The latest burqini ban to be officially quashed was the one in Nice, where pictures of French police allegedly ordering a Muslim woman to remove clothing brought condemnation on France from the UN and rights groups around the world.
But judges in Nice have now put an end to the controversial bylaw, ruling that it was based on false grounds.
“The mayor cannot, without exceeding his powers, enact a provision that prohibits access to the beach and the sea if it is not based on a proven risk of provoking public order, or established violations of hygiene, decency or safety,” read the ruling from the magistrates.
They also said that the emotions and fears resulting from the terror attacks, particularly the one in Nice on July 14th were not enough to justify the law.
'Nice on brink of civil war'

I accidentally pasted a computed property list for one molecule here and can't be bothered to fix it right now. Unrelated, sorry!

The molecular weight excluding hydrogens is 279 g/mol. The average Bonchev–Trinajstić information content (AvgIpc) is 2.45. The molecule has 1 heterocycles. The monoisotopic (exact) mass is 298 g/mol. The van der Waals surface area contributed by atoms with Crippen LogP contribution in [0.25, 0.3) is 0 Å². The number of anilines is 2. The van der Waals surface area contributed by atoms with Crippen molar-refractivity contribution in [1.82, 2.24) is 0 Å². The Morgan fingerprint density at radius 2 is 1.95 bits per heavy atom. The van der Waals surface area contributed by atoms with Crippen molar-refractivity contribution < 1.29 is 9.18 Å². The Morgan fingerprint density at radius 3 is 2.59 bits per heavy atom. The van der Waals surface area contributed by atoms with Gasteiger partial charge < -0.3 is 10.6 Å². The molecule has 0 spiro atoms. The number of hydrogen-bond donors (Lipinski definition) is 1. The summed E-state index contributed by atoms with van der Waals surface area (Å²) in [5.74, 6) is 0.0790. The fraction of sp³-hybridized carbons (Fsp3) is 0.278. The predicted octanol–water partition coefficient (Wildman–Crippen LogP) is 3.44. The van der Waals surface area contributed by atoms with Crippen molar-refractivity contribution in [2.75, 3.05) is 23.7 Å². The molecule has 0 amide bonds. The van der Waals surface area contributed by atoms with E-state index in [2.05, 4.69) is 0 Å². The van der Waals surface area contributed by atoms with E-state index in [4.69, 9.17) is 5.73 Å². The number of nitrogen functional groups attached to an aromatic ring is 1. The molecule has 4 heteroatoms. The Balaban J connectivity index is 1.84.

The chief lawyer for the city authorities had argued on Wednesday that the burkinis did pose a risk of public disorder.
She said the city was “almost on the brink of civil war”.
The decision to suspend the burqini ban in Nice comes after similar bylaws were overturned for the towns of Cannes, Frejus and Villeneuve-Loubet earlier this week.
The suspensions come after France’s highest court the State Council ruled last week that the bans were a “serious and illegal attack on fundamental freedoms.”
The ban on the full-body bathing suit in Nice was announced on August 19th by former mayor Christian Estrosi.
“Wearing an all-covering outfit does not match our ideal of a social relationship,” he said.
Nice, France’s most famous Riviera resort soon became the capital of burqini fines, where 24 fines were handed out in the first week.
And even when France’s top administrative court ruled the 30 or so burqini bans that had been announced in beach towns around the country were illegal, authorities in Nice vowed to continue handing out fines.
The fight against the bans has been led by the Collective Against Islamophobia (CCIF) and the League of Human Rights, which is taking each town to court one by one.
However Nice Matin newspaper claims that burqini bans remain in place in around six towns along the Riviera.